A searchable encryption scheme provides a way to encrypt a search index so that its contents are hidden except to a party that is given appropriate tokens. More precisely, consider a search index generated over a collection of files (this could be a full-text index or just a keyword index). Using a searchable encryption scheme, the index is encrypted in such a way that (1) given a token for a keyword one can retrieve pointers to the encrypted files that contain the keyword; and (2) without a token the contents of the index are hidden. In addition, the tokens can only be generated with knowledge of a secret key and the retrieval procedure reveals nothing about the files or the keywords except that the files contain a keyword in common.
Symmetric searchable encryption (SSE) is appropriate in any setting where the party that searches over the data is also the one who generates it. The main advantages of SSE are efficiency and security while the main disadvantage is functionality. SSE schemes are efficient both for the party doing the encryption and (in some cases) for the party performing the search. Encryption is efficient because most SSE schemes are based on symmetric primitives like block ciphers and pseudo-random functions. Search can be efficient because the typical usage scenarios for SSE allow the data to be pre-processed and stored in efficient data structures.
Another set of cryptographic techniques that has emerged recently allows the specification of a decryption policy to be associated with a ciphertext. More precisely, in a ciphertext-policy attribute-based encryption scheme each user in the system is provided with a decryption key that has a set of attributes associated with it. A user can then encrypt a message under a public key and a policy. Decryption will only work if the attributes associated with the decryption key match the policy used to encrypt the message. Attributes are qualities of a party that can be established through relevant credentials such as being an employee of a certain company or living in Washington State.
Proofs of Storage
A proof of storage is a protocol executed between a client and a server with which the server can prove to the client that it did not tamper with its data. The client begins by encoding the data before storing it in the cloud. From that point on, whenever it wants to verify the integrity of the data it runs a proof of storage protocol with the server. The main benefits of a proof of storage are that (1) they can be executed an arbitrary number of times; and (2) the amount of information exchanged between the client and the server is extremely small and independent of the size of the data.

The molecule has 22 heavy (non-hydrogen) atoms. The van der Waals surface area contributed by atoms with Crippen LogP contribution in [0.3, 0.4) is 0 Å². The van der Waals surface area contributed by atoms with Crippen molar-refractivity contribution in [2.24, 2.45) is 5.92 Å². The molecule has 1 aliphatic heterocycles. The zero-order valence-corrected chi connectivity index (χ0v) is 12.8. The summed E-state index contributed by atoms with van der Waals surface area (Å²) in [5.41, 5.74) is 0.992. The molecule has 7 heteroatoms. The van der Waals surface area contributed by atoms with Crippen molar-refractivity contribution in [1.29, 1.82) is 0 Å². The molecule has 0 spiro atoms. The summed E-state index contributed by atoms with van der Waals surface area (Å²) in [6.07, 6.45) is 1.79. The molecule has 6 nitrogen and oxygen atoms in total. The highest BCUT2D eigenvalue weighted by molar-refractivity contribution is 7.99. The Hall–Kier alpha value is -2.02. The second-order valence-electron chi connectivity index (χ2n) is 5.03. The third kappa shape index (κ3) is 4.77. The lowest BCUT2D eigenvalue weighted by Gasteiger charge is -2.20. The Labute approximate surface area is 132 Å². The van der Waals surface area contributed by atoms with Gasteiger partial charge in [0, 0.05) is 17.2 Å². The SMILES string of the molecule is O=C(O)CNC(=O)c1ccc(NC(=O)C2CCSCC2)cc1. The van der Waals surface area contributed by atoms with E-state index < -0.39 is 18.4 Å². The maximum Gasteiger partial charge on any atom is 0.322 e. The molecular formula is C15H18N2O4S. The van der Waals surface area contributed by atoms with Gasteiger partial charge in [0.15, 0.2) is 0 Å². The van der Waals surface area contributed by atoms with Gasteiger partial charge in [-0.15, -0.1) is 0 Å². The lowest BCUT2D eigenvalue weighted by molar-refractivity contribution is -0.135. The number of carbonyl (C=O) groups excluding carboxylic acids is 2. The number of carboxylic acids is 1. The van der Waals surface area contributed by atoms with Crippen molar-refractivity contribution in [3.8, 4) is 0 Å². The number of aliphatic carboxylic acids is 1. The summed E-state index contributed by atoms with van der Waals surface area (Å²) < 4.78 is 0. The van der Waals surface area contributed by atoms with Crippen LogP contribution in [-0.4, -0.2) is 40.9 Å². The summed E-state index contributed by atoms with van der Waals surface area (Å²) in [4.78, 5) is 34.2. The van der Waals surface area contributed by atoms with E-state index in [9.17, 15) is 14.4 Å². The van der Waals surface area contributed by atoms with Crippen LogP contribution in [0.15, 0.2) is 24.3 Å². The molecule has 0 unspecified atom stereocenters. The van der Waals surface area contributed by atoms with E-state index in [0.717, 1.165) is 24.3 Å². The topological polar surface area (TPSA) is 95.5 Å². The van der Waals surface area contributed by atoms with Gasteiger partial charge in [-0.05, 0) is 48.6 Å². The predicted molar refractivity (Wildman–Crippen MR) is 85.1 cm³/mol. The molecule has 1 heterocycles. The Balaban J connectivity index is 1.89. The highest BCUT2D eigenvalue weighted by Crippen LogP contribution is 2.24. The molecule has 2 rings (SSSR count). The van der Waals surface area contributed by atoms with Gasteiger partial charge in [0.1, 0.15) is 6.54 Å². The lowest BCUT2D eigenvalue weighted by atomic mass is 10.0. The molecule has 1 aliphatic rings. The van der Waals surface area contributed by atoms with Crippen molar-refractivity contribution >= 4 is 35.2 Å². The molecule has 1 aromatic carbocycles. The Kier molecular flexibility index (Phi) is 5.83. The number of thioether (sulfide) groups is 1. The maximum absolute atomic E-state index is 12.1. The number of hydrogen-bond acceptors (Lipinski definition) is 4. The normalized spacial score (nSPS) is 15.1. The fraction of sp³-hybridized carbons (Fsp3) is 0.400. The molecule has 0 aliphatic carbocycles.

Trends and future potential
Extensions to cryptographic cloud storage and services are possible based on current and emerging cryptographic research. This new work will bear fruit in enlarging the range of operations which can be efficiently performed on encrypted data, enriching the business scenarios which can be enabled through cryptographic cloud storage.
About the Authors
Kristin Lauter is a Principal Researcher and the head of the Cryptography Group at Microsoft Research. She directs the group's research activities in theoretical and applied cryptography and in the related math fields of number theory and algebraic geometry. Group members publish basic research in prestigious journals and conferences and collaborate with academia through joint publications, and by helping to organize conferences and serve on program committees. The group also works closely with product groups, providing consulting services and technology transfer. The group maintains an active program of post-docs, interns, and visiting scholars. Her personal research interests include algorithmic number theory, elliptic curve cryptography, hash functions, and security protocols.
Seny Kamara is a researcher in the Crypto Group at Microsoft Research in Redmond and completed a Ph.D. in Computer Science at Johns Hopkins University under the supervision of Fabian Monrose. At Hopkins Dr. Kamara was a member of the Security and Privacy Applied Research (SPAR) Lab. Seny Kamara spent the Fall of 2006 at UCLA's IPAM and the summer of 2003 at CMU's CyLab. Main research interests are in cryptography and security and recent work has been in cloud cryptography, focusing on the design of new models and techniques to alleviate security and privacy concerns that arise in the context of cloud computing.